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A look at Approved in action. (Approved Photo)

Technology has made finding a home a lot easier, with a variety of services such as Zillow, Redfin and many others there to help buyers sift through thousands of listings. But once someone’s found that dream home, finishing the process remains a challenge.

That’s the problem a pair of former Redfin employees are trying to solve with their new startup, Approved. The San Diego company announced Tuesday a $1 million pre-seed round to help build out the service. The round was led by Social Capital and Precursor Ventures.

Approved co-founders Navtej Sadhal and Andy Taylor. (Approved Photo)

Approved seeks to digitize mortgage documentation. The company markets itself to small lenders, giving them a platform for borrowers to submit documents such as bank statements, pay stubs, and tax information online rather than having to gather them up and deliver them in person or via fax.

Co-founders Andy Taylor and Navtej Sadhal worked together at Redfin where they witnessed firsthand the dichotomy between the beginning of a home search and the end.

“You go from this tech-enabled, mobile-enabled world, to a world where all the sudden your loan officer is asking for your signature on a physical piece of paper,” Taylor said. “One of our customers described it as landing a rocket ship in the stone age because it was like taking a step back in time.”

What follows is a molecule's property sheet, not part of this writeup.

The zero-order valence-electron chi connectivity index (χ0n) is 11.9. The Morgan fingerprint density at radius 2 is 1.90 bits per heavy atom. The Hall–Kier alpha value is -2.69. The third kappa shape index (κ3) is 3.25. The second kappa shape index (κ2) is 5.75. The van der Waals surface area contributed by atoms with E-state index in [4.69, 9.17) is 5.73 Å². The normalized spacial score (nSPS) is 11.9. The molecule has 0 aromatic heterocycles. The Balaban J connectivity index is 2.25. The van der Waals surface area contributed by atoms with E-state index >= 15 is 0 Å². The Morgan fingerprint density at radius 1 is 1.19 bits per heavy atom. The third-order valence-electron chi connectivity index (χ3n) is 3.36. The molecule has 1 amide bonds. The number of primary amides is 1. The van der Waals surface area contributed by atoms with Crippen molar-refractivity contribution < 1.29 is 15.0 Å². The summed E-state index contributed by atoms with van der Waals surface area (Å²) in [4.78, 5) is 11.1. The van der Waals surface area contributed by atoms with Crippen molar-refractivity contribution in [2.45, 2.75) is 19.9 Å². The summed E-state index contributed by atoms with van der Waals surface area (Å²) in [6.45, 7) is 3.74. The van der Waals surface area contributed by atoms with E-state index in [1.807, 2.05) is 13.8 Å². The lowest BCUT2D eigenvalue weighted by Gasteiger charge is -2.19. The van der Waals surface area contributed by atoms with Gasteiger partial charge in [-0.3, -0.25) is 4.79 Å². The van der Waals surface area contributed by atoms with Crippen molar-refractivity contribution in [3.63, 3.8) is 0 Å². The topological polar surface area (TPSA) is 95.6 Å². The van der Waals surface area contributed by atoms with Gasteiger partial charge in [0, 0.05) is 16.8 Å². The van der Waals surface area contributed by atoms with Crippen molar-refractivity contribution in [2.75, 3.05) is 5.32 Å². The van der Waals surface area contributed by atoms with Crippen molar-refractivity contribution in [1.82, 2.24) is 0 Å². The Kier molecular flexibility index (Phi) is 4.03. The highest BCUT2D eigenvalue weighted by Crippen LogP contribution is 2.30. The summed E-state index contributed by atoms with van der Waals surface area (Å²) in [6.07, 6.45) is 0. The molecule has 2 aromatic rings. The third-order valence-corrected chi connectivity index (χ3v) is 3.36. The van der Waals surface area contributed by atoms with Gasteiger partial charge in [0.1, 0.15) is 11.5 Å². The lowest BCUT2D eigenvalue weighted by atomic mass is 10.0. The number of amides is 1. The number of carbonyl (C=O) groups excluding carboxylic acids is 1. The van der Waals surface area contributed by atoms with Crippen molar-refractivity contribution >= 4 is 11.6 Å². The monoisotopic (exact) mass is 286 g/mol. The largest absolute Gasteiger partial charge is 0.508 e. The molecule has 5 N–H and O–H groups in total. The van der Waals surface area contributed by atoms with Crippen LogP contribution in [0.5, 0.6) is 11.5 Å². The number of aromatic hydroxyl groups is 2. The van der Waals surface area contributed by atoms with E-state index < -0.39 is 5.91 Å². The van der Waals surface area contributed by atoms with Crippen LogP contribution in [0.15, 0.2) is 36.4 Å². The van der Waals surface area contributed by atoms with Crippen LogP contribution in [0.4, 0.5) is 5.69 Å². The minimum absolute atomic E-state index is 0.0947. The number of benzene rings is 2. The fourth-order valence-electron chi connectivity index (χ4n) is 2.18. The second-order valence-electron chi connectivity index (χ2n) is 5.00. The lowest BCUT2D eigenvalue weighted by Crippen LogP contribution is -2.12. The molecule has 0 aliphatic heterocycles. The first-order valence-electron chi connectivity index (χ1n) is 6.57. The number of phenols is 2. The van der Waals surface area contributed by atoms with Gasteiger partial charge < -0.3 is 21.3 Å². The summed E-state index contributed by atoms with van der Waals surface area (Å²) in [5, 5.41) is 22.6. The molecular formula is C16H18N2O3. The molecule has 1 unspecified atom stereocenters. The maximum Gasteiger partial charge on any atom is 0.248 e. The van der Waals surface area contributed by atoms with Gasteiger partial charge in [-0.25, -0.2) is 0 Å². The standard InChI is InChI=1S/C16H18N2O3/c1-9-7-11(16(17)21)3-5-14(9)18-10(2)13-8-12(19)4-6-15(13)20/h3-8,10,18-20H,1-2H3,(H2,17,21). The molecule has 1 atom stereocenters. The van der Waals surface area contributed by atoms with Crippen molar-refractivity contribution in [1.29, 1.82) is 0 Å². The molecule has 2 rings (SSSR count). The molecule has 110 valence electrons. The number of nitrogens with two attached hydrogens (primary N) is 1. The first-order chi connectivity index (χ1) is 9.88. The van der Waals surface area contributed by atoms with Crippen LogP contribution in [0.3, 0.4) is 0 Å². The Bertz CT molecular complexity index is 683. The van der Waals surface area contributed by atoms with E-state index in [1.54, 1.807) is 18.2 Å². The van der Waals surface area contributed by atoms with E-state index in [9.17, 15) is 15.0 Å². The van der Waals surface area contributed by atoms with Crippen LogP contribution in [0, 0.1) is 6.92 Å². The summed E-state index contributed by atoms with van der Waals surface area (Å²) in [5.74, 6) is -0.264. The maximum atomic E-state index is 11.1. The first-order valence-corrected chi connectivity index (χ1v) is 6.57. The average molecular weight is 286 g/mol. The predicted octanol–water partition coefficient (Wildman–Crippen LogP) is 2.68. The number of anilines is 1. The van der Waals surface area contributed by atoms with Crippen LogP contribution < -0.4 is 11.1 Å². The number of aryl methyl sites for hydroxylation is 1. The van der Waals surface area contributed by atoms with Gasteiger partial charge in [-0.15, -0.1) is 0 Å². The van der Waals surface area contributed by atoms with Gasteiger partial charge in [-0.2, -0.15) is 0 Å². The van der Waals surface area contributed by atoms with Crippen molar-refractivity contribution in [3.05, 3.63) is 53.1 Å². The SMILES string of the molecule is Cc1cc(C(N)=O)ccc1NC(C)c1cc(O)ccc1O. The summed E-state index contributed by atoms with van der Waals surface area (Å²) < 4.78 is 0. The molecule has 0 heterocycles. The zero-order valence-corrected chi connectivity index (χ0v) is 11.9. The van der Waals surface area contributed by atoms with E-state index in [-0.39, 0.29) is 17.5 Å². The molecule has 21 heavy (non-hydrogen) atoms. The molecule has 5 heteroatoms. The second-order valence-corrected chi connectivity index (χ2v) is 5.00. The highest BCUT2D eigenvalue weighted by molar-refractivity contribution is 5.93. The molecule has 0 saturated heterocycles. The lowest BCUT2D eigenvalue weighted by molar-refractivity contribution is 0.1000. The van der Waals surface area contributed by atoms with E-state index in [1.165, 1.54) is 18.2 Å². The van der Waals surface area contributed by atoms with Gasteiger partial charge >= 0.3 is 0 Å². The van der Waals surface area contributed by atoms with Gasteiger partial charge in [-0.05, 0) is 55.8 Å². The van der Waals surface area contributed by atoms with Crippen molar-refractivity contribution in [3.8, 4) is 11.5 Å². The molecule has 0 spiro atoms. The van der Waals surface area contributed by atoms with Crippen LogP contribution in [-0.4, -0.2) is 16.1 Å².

To make the company’s mission a reality, Approved employs various pieces of technology that can collect bank statements, W2s, 1099s, 1040s and pay stubs; turn a smartphone into a document scanner; create whiteboards for borrowers and lenders to edit; and maintain a document library that supports all types of popular loan documents.

That’s a lot of sensitive information to collect and hold on to. One of the first things the company learned during testing was how highly the industry valued security. All of Approved’s infrastructure is on Amazon Web Services and requires two-factor authentication to access it. Approved deploys PCI-grade encryption at rest with Amazon KMS for its database and files.

“Everything you build has to have that in mind,” Taylor said of security for the product. “You really have to put your tinfoil hat on when you’re thinking about how you are going to be structuring these things and architecting them.”

Taylor and Sadhal aren’t the only ones trying to make the mortgage process more digital-friendly. Rocket Mortgage, Lending Home and Quicken Loans are some of the big-name competitors, and even their former employer, Redfin, is in that market. The Seattle brokerage in January announced plans to offer home loans in an effort to service its customers from start to finish in the home-buying process.

Taylor told GeekWire that Approved stands out from the competition because it isn’t a service that lends directly to the consumer nor is it proprietary in nature. Anyone can use it, including competitors.

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